global budgets for hospital care and will expand that to all hospitals, clinicians, and post–acute care services by January 1, 2019.2 Another approach would be payers, hospitals, and clinicians partnering at a local level to control price increases—for example, to establish a contract that minimizes price increases but that allows the hospitals and clinicians to be financially successful by meeting quality metrics and lowering total cost of care (eg, an accountable care– type contract).

The other components in service intensity that drive higher prices are scientific and technological advancements. The question is which of these advancements are truly associated with better health outcomes and which are expensive but deliver no or very limited patient benefit. Research and evidence-based coverage policy can help address the technology component of costs. Another intervention that could decrease price would be competition for consumers based on transparent pricing and quality metrics for episodes of care or specific reference-priced services. This has worked for some high-end procedures (eg, orthopedic) and imaging3,4 but still has not become common or widespread, and data are limited that this approach will be broadly successful. The recently announced Centers for Medicare & Medicaid Services Innovation Center request for information solicited comments on these types of models.5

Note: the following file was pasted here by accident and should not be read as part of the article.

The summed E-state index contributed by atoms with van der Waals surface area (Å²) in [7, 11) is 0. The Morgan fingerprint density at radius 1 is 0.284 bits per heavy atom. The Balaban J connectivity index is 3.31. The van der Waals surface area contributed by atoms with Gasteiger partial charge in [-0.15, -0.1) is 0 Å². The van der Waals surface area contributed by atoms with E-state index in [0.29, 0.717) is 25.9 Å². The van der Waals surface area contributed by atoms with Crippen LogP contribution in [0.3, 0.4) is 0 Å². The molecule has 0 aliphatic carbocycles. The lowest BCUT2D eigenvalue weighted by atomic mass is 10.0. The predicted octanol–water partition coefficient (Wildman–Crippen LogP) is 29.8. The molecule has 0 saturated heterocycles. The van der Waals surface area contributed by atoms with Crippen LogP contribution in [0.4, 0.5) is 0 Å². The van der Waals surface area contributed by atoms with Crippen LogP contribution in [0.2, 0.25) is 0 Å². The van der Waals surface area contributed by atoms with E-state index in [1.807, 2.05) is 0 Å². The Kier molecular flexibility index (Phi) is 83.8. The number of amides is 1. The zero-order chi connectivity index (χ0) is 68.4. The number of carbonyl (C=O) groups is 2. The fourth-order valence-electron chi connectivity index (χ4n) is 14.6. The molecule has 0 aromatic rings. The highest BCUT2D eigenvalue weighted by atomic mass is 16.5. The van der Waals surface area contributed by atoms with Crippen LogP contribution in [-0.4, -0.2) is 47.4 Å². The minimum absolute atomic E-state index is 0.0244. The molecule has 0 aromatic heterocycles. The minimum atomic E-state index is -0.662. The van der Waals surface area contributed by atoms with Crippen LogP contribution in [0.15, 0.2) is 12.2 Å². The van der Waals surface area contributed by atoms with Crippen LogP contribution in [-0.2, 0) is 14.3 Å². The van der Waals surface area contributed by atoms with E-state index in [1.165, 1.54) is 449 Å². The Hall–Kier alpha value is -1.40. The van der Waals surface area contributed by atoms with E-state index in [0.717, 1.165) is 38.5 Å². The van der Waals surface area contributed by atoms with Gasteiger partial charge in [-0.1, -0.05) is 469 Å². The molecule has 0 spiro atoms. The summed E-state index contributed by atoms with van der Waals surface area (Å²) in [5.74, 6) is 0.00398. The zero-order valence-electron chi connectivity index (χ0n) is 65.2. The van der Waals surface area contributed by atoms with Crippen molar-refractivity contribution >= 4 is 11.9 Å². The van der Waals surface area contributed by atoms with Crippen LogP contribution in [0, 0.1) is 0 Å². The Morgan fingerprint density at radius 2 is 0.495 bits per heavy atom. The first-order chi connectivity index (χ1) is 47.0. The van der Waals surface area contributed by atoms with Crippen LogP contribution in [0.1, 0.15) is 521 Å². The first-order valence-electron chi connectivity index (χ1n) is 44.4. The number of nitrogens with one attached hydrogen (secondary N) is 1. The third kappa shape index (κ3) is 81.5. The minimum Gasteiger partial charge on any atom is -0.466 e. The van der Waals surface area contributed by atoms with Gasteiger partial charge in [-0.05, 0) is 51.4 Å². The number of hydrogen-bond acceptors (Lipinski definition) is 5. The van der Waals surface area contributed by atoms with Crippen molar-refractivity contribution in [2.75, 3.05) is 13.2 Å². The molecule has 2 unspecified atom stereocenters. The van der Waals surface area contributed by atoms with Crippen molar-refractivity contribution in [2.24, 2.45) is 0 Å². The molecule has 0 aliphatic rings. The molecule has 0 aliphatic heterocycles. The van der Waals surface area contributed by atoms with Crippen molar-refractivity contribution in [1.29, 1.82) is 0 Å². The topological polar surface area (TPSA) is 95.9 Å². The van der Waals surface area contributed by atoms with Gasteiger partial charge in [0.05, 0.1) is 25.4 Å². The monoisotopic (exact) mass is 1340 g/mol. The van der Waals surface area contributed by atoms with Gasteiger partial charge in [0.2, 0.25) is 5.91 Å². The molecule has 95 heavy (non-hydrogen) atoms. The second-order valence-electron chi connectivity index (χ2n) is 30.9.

The report by Dieleman et al highlights that more than one-third of the annual increase in spending—that attributable to aging and growth of the population—is likely not modifiable, making it even more important to focus on the two-thirds of spending increases that is potentially modifiable. Disease prevalence and incidence vary by condition. For cardiovascular disease, the United States had decreased prevalence, but this was more than offset by service intensity and utilization. For diabetes, the increased prevalence, clearly related to the epidemic of obesity, is driving a portion of the increased costs. For instance, diabetes was the condition with the greatest absolute increase in spending (annualized rate of 6.1%, an estimated $64.4 billion spending increase), with most of this increase related to increases in retail pharmaceutical spending. Various prevention initiatives related to diabetes may reduce the prevalence and the related spending increases, although the prevalence of obesity is not declining, and obesity remains the single most important risk factor for type 2 diabetes.